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Yang, Q., Wang, H., Larson, R., and Runge, T. (2017). "Comparative study of chemical pretreatments of dairy manure for enhanced biomethane production," BioRes. 12(4), 7363-7375.


Dairy manure containing partially digested plant cells is an inexpensive bioenergy feedstock. The carbohydrates and lignin that remain after digestion are typically processed in an anaerobic digester to produce biomethane, but due to the remaining material’s recalcitrance, the process has a low conversion efficiency. To improve the conversion of this lignocellulosic material, chemical, thermal, or biological pretreatments can be considered. This study compared several chemical pretreatments including dilute acid, sulfite, and alkali pretreatments for dairy manure as a bioenergy feedstock and analyzed their impact on biomethane production. The comparative study showed that a hot alkali pretreatment (180 °C, 30 min) can improve the methane production of dairy manure by 50%, which is more effective than dilute acid (6.8%), sulfite (26.3%), and cold or ambient alkali (19.8 to 32.8%) pretreatments. However, the ambient alkali pretreatment (23 °C, 12 h) was calculated to be more economically feasible because of the net energy production.

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Comparative Study of Chemical Pretreatments of Dairy Manure for Enhanced Biomethane Production

Qiang Yang, Hui Wang, Rebecca Larson, and Troy Runge*

Dairy manure containing partially digested plant cells is an inexpensive bioenergy feedstock. The carbohydrates and lignin that remain after digestion are typically processed in an anaerobic digester to produce biomethane, but due to the remaining material’s recalcitrance, the process has a low conversion efficiency. To improve the conversion of this lignocellulosic material, chemical, thermal, or biological pretreatments can be considered. This study compared several chemical pretreatments including dilute acid, sulfite, and alkali pretreatments for dairy manure as a bioenergy feedstock and analyzed their impact on biomethane production. The comparative study showed that a hot alkali pretreatment (180 °C, 30 min) can improve the methane production of dairy manure by 50%, which is more effective than dilute acid (6.8%), sulfite (26.3%), and cold or ambient alkali (19.8 to 32.8%) pretreatments. However, the ambient alkali pretreatment (23 °C, 12 h) was calculated to be more economically feasible because of the net energy production.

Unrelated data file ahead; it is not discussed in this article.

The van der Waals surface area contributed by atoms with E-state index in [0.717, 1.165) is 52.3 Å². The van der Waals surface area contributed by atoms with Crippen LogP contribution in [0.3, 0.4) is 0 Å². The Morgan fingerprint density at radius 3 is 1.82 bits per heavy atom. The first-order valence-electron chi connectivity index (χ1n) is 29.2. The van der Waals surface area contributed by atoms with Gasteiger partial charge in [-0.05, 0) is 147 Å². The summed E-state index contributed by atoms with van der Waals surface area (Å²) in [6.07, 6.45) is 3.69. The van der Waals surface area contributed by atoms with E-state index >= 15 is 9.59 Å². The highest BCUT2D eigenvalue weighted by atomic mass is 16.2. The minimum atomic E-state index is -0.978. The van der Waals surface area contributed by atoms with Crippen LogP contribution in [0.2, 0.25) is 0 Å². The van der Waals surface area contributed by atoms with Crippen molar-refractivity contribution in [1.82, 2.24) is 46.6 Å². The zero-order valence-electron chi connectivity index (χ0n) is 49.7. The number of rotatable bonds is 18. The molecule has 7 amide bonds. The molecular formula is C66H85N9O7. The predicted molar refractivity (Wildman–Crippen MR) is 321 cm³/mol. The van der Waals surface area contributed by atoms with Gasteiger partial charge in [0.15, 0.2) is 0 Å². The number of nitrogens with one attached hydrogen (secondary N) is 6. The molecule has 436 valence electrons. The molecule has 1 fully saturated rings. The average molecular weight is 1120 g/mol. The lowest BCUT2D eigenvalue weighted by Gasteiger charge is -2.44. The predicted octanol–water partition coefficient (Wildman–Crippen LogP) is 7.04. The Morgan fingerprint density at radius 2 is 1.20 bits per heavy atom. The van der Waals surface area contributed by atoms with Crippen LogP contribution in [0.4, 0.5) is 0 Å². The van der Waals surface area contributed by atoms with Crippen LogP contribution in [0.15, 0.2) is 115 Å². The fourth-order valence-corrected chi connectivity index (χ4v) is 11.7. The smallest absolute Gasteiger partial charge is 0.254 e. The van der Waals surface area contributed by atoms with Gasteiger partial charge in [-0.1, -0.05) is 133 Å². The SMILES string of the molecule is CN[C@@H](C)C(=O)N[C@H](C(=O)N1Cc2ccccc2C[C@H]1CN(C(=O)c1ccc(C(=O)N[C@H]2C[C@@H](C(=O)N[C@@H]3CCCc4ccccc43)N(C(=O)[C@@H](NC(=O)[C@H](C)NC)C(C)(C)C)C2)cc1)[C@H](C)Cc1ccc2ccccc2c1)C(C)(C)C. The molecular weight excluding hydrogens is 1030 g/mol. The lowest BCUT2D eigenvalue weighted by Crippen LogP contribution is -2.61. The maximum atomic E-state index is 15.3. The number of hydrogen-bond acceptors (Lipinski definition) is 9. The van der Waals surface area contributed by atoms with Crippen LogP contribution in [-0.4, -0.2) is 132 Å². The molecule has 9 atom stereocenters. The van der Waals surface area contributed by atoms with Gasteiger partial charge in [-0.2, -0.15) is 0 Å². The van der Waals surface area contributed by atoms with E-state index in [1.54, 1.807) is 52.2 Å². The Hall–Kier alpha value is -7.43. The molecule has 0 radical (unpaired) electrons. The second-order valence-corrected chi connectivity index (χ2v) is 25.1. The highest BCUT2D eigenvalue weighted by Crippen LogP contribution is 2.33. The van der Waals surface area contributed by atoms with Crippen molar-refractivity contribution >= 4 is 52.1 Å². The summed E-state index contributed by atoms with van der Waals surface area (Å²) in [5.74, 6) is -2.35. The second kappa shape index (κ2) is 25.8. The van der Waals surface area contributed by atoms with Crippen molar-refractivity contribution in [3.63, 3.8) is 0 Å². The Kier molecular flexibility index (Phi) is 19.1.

Keywords: Dairy manure; Cellulose; Lignin; Hemicellulose; Pretreatment; Anaerobic digestion; Biomethane

Contact information: Department of Biological Systems Engineering, University of Wisconsin-Madison, 460 Henry Mall, Madison, WI 53706, USA; *Corresponding author:


Animal manure is an abundant biomass feedstock, and thus is an inexpensive resource for bioenergy. Animal manure can be directly burned to produce heat and combustible syngas or pyrolyzed to bio-oil (Fernandez-Lopez et al. 2015). Animal manure contains partially digested plant cell walls and is comprised primarily of cellulose, hemicellulose, and lignin, which can be anaerobically digested to produce methane (Nasir et al. 2012; Babaee et al. 2013; Arikan et al. 2015; Sun et al. 2015). However, even after anaerobic digestion (AD), animal manure still has a significant amount of unconverted carbohydrates (Yang et al. 2016), which suggests that higher conversion is possible if the carbohydrates can be processed in the AD system.

During anaerobic digestion, manure carbohydrates are converted to organic acids, which are then biologically converted to methane and carbon dioxide. Cellulose, hemicellulose, and lignin are the major carbon sources in the feedstock for anaerobic microorganisms. However, lignin is not as biodegradable as cellulose and hemicellulose and is typically not converted during AD. Moreover, lignin can inhibit the access of microorganisms to cellulose and hemicellulose by forming a physical barrier (Kobayashi et al. 2004). Cattle manure is enriched in lignin content, as the carbohydrates have been largely consumed through digestion. As a result, the anaerobic digestion process of manure is typically slow, and the achievable methane yield is generally not satisfactory (Nasir et al. 2012, 2015).